Meri said...

I love independent bookstores too. And a train right through the countryside -- sounds like camera heaven!

Chairman Bill said...

Wouldn't it be lovely if train interiors indeed still looked like the one in your accompanying image.

PG said...

That is one of my favourite paintings! And the train journey down through Devon is fantastic, especially through Dawlish.

Delwyn said...

Hi Bee
Will you please give us your feedback when you have read the titles...

Happy days

Elizabeth said...

Maybe I could work at your bookshop and chat to the customers?
Excellent resume:
Blackwell's Antiquarian Bookshop: 1968
Harrods Bookshop: 1969
Liberty's Bookshop: 1970
some specialist art bookshop in St.James whose name I do not recall 1972........
skills somewhat rusty but could be polished.....
Enjoy Devon.

sarah said...

The bookshop sounds really interesting, the kind of place one could get lost in for hours. Enjoy your train journey:)

Anne said...

Hooray independent bookstores! And hooray train rides through the country! There's a distinct lack of very good independent bookstores in this area. We have one, and it's good, but not great. I should explore SF more in this area. I know of a very good French bookstore, but that's it--and after at least ten years, I'm not even sure if it's still there.

I hope you enjoy your train trip to Devon, and the company of your friends! I do miss the convenience of day trips by train, and the fun of taking a journey by train with friendly companions.

A Thousand Clapping Hands said...

How lucky you are to have those bookstores! Enjoy your trip. Isn't train travel wonderful?
I'm enjoying 'Strapless' very much. Thanks, Bee.
Catherine

Sarah Laurence said...

I love the name and concept. I don't recall seeing this bookstore when I was living in Oxford. Is it new? I was happy just with Blackwell's but this one looks fun and quirky. I could see you owning a bookshop like this one day.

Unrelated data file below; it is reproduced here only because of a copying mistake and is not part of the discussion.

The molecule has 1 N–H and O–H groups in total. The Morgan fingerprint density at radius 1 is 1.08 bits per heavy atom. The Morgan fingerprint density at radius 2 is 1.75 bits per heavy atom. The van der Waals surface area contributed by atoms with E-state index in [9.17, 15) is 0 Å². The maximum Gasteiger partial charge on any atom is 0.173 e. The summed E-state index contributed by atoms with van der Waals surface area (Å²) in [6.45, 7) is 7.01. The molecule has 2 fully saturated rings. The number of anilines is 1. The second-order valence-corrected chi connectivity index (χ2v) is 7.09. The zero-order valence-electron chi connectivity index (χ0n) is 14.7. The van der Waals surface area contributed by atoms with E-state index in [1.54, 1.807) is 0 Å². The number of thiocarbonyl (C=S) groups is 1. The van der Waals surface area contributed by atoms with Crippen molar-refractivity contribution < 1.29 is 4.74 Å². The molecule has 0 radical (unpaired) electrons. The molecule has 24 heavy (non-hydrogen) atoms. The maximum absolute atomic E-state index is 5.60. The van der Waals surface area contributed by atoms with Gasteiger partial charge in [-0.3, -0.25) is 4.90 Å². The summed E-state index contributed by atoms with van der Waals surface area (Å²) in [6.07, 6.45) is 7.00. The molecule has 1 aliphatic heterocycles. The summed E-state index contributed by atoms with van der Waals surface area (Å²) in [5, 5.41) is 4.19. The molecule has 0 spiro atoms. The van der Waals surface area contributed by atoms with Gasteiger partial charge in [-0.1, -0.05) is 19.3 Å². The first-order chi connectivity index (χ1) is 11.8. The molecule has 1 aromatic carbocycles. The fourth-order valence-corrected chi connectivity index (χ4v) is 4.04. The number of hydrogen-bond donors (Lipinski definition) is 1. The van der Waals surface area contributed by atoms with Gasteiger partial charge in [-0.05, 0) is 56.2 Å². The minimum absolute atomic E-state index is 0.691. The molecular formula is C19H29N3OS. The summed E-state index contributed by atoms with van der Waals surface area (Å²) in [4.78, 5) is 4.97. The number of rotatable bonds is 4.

Have a lovely time in Devon. I hope the weather improves.

Anna said...

Bee hey books are great, but you know with the blogging and 1 year old, reading is nearly impossible. I think I been reading DaVinci Code for a year now, lol. But you are right it is a pleasure and fun to browse bookstores. Anna :)

Jenny Woolf said...

Thanks for mentioning this interesting looking bookshop. I'll look for it next time I'm in Oxford. The city has lost quite a few of its good book places. I still regret the loss of Thorntons (secondhand) in Broad St which is now -yes, you guessed - a tourist shop

julochka said...

i love independent bookstores too..prairie lights in iowa city is a fave, as is the seminary co-op bookstores in hyde park (chicago). sigh. you make me want to go there now...

must look for that balkan trilogy book...just bought pride and prejudice and zombies this evening in oslo. probably not really going to fulfill my jane austen...

Boomka said...

Ahh old book stores are brilliant places to lose money on books you think you've always wanted to embody. I like to go find a hidden lost shelf and pick a book off of there thinking I've found something long forgotten. But that is probably what everybody does huh?

Reya Mellicker said...

I hope you live to see your fantasy come true. Our local independent bookstore, Kramerbooks, is just like what you describe: no trash, not too many books, and yet the books that they do offer are the best. Their buyers are excellent.

Enjoy your train ride! Happy reading.

B said...

I love that bookshop, it's fairly new and I always worry that it's not going to last in this economy, so I obviously have to buy something every time I'm in the neighbourhood, which is pretty much every day! :)

Stacy Nyikos said...

Independent bookstores are the shining jewels in the world of brick and mortar bookstores. It's where you find the unusual, rather than the run of the mill. It's like independent film vs. big Hollywood. Diversity flourishes.

Nimble said...